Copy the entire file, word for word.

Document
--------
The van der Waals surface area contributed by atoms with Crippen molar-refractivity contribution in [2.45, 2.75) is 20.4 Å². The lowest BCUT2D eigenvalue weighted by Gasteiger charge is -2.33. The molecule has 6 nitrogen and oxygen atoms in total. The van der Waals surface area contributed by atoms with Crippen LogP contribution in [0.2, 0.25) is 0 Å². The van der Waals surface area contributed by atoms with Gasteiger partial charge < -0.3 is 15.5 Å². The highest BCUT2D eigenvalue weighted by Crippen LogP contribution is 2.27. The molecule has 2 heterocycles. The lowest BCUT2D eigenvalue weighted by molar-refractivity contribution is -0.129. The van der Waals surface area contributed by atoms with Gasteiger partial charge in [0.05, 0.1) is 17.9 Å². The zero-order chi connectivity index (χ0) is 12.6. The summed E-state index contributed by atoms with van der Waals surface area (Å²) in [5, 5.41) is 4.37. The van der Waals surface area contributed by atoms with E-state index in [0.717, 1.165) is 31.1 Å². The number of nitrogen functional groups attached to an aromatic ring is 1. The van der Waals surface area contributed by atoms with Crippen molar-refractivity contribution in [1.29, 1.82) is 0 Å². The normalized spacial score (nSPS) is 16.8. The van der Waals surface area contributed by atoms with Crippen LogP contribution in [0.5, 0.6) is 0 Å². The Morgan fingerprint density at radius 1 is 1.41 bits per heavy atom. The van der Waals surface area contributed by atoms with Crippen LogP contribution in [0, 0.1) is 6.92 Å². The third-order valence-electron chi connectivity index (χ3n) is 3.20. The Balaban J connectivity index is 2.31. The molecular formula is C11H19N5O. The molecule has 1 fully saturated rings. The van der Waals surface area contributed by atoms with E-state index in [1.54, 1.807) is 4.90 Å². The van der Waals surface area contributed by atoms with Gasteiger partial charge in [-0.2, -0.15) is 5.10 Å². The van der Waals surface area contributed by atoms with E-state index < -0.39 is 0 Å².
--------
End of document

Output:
The van der Waals surface area contributed by atoms with Crippen molar-refractivity contribution in [2.45, 2.75) is 20.4 Å². The lowest BCUT2D eigenvalue weighted by Gasteiger charge is -2.33. The molecule has 6 nitrogen and oxygen atoms in total. The van der Waals surface area contributed by atoms with Crippen LogP contribution in [0.2, 0.25) is 0 Å². The van der Waals surface area contributed by atoms with Gasteiger partial charge < -0.3 is 15.5 Å². The highest BCUT2D eigenvalue weighted by Crippen LogP contribution is 2.27. The molecule has 2 heterocycles. The lowest BCUT2D eigenvalue weighted by molar-refractivity contribution is -0.129. The van der Waals surface area contributed by atoms with Gasteiger partial charge in [0.05, 0.1) is 17.9 Å². The zero-order chi connectivity index (χ0) is 12.6. The summed E-state index contributed by atoms with van der Waals surface area (Å²) in [5, 5.41) is 4.37. The van der Waals surface area contributed by atoms with E-state index in [0.717, 1.165) is 31.1 Å². The number of nitrogen functional groups attached to an aromatic ring is 1. The van der Waals surface area contributed by atoms with Crippen molar-refractivity contribution in [1.29, 1.82) is 0 Å². The normalized spacial score (nSPS) is 16.8. The van der Waals surface area contributed by atoms with Crippen LogP contribution in [0.5, 0.6) is 0 Å². The Morgan fingerprint density at radius 1 is 1.41 bits per heavy atom. The van der Waals surface area contributed by atoms with Crippen LogP contribution in [0, 0.1) is 6.92 Å². The third-order valence-electron chi connectivity index (χ3n) is 3.20. The Balaban J connectivity index is 2.31. The molecular formula is C11H19N5O. The molecule has 1 fully saturated rings. The van der Waals surface area contributed by atoms with E-state index in [1.54, 1.807) is 4.90 Å². The van der Waals surface area contributed by atoms with Gasteiger partial charge in [-0.2, -0.15) is 5.10 Å². The van der Waals surface area contributed by atoms with E-state index < -0.39 is 0 Å².